The double-ended vector
A very fast C++17 container combining the best features of
"In Most Cases, Prefer Using deque (Controversial)"
-Herb Sutter, GotW #54
veque is an allocator-aware, efficient container with interface matching both
std::deque. Its data layout is very similar to
std::vector, but with unused storage maintained both before and after the used storage.
std::vector, veque is an ordered container in cache-friendly, array-compatible contiguous memory. That makes the data compatible with C APIs, pointer iteration,
gsl::span, and similar.
std::deque, veque allows fast insertion/deletion from the front of the container
- Because veque can resize from both sides, insertions and erasures from arbitrary locations will be twice as fast, because there are often two choices for what data to shift.
The complete API documentation may be viewed here.
The interface for veque maintains the entire interface for
std::vector, allowing veque to be considered as a drop-in replacement. (See tradeoffs)
In addition, veque provides the following additional functions:
resize(), to match
capacity(), to match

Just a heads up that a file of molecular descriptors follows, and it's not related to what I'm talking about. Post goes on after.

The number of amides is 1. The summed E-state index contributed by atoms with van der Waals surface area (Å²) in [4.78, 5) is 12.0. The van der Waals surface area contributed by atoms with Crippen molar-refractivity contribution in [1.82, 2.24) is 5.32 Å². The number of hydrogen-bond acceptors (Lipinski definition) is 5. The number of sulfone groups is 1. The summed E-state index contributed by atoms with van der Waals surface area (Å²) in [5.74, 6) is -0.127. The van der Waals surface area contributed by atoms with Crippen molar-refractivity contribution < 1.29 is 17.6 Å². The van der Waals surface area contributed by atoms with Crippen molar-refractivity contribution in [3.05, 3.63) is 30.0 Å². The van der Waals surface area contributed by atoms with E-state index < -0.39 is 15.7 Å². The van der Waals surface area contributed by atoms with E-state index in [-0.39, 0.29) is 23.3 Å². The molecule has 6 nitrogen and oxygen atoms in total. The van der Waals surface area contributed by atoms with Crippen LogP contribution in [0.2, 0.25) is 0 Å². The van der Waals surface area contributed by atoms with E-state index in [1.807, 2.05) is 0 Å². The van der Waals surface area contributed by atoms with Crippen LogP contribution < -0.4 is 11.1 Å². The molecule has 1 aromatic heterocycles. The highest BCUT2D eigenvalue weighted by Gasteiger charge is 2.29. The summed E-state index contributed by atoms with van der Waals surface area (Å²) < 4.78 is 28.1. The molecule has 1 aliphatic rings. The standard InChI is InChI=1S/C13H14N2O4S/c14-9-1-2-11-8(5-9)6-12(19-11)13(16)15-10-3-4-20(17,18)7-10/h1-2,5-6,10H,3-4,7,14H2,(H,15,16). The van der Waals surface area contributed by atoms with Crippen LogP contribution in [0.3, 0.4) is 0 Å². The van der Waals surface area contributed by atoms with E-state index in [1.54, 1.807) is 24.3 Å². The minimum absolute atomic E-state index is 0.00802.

Strong exception guarantee pop-and-return, courtesy C++17:
In the spirit of C++20, it is reasonable to ask for the size as a signed type:
Is veque better than
std::vector in every conceivable way? No. But the tradeoffs are appealing.
- veque is a bit more eager to preallocate memory than a typical
std::vectorimplementation, to anticipate resizing from either end. (New - configurable via traits class!)
erase()function calls should be assumed to invalidate all iterators and references, since the resizing could happen from either direction. By comparison, the same
std::dequeoperations will sometimes only invalidate some of the iterators and references. (New - configurable via traits class!)
veque<bool>is not specialized. Whether that makes it better or worse is up to you.
As a developer, I am not good at naming things.
- Perhaps C++14 support?